Emergency responders needed to get to their son quickly to save him. If they didn’t get there in time, his death would be slow, terrible, and ultimately, avoidable. Three major issues preceded the system failure that day in August. First was the loss of some transmission lines outside of the Midwest Independent System Operator or MISO’s particular section of the power grid. The “grid” by the way, refers to the interconnected system of power generation and transmission in a particular region.
There are 4 basic grids in North America. There’s the Western Interconnection, the Eastern Interconnection, the Ercot Interconnection—basically Texas, and the Quebec Interconnection. Each of these vast areas are managed by multiple smaller “reliability coordinators”, in this case, MISO for the Midwest, that ensure power companies generating and transmitting power work safely and reliably. So the problem that MISO found itself in was that its “state estimator”, a computer that takes in data and gives operators overall information about how the power grid is doing, couldn’t make sense of the data coming in. Power doesn’t move in only one direction, like water would be flowing downhill. It flows in all directions.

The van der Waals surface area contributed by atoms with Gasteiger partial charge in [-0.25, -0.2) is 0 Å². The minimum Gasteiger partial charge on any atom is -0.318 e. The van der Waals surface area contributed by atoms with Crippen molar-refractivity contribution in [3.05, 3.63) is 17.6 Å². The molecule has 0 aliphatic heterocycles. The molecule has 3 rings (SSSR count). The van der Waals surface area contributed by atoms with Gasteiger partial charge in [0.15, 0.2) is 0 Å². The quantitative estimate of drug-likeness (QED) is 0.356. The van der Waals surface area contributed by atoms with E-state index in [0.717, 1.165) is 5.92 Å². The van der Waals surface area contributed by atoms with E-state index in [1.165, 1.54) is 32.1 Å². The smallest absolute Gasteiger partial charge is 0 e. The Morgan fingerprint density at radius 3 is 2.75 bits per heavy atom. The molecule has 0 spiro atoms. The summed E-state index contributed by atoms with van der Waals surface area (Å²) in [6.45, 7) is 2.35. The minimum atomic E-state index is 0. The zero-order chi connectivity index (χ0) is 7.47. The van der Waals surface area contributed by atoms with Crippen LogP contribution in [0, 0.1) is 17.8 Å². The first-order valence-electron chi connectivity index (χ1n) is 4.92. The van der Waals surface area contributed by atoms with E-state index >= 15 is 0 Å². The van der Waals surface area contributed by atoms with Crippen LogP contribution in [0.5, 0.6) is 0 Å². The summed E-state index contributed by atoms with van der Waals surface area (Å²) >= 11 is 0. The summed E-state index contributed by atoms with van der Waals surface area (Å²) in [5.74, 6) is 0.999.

The flow of electricity constantly changes as the state of the grid changes. Generators are turned on and off, people in homes cook on stoves, do laundry with washing machines, businesses open and close, literally anything that uses power changes the state of the entire grid on the fly so a computer to calculate everything is required. Transmission lines outside of MISO’s area of coverage had tripped and shut down. One at 12:08 PM, another at 1:31, and one more at 2:02.